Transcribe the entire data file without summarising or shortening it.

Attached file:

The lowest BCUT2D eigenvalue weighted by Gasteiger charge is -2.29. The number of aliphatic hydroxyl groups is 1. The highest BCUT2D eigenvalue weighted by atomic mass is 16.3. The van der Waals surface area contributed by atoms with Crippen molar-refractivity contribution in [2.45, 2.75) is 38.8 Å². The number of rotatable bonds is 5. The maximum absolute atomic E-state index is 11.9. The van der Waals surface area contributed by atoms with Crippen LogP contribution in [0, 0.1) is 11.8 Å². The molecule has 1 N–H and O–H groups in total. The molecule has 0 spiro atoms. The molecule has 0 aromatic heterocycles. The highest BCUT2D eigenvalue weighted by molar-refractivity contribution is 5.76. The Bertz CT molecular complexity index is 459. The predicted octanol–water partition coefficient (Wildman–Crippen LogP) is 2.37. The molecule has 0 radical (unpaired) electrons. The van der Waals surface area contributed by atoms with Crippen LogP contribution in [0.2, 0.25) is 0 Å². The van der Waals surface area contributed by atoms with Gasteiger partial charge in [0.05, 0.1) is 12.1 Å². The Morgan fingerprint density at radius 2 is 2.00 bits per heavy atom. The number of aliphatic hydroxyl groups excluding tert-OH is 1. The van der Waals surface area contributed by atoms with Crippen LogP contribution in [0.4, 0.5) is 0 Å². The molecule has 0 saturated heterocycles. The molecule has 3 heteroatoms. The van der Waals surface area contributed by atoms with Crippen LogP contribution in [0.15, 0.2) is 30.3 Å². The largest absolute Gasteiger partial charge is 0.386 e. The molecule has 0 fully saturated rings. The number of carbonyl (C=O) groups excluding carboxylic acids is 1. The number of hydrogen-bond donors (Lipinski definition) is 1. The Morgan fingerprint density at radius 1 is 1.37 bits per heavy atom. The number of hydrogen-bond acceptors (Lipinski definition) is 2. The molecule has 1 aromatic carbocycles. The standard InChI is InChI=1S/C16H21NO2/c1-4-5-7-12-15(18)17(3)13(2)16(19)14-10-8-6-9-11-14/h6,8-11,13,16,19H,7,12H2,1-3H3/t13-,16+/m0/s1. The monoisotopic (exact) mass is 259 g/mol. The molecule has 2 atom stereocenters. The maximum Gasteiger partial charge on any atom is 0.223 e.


The lowest BCUT2D eigenvalue weighted by Gasteiger charge is -2.29. The number of aliphatic hydroxyl groups is 1. The highest BCUT2D eigenvalue weighted by atomic mass is 16.3. The van der Waals surface area contributed by atoms with Crippen molar-refractivity contribution in [2.45, 2.75) is 38.8 Å². The number of rotatable bonds is 5. The maximum absolute atomic E-state index is 11.9. The van der Waals surface area contributed by atoms with Crippen LogP contribution in [0, 0.1) is 11.8 Å². The molecule has 1 N–H and O–H groups in total. The molecule has 0 spiro atoms. The molecule has 0 aromatic heterocycles. The highest BCUT2D eigenvalue weighted by molar-refractivity contribution is 5.76. The Bertz CT molecular complexity index is 459. The predicted octanol–water partition coefficient (Wildman–Crippen LogP) is 2.37. The molecule has 0 radical (unpaired) electrons. The van der Waals surface area contributed by atoms with Crippen LogP contribution in [0.2, 0.25) is 0 Å². The van der Waals surface area contributed by atoms with Gasteiger partial charge in [0.05, 0.1) is 12.1 Å². The Morgan fingerprint density at radius 2 is 2.00 bits per heavy atom. The number of aliphatic hydroxyl groups excluding tert-OH is 1. The van der Waals surface area contributed by atoms with Crippen LogP contribution in [0.4, 0.5) is 0 Å². The molecule has 0 saturated heterocycles. The molecule has 3 heteroatoms. The van der Waals surface area contributed by atoms with Crippen LogP contribution in [0.15, 0.2) is 30.3 Å². The largest absolute Gasteiger partial charge is 0.386 e. The molecule has 0 fully saturated rings. The number of carbonyl (C=O) groups excluding carboxylic acids is 1. The number of hydrogen-bond donors (Lipinski definition) is 1. The Morgan fingerprint density at radius 1 is 1.37 bits per heavy atom. The number of hydrogen-bond acceptors (Lipinski definition) is 2. The molecule has 1 aromatic carbocycles. The standard InChI is InChI=1S/C16H21NO2/c1-4-5-7-12-15(18)17(3)13(2)16(19)14-10-8-6-9-11-14/h6,8-11,13,16,19H,7,12H2,1-3H3/t13-,16+/m0/s1. The monoisotopic (exact) mass is 259 g/mol. The molecule has 2 atom stereocenters. The maximum Gasteiger partial charge on any atom is 0.223 e.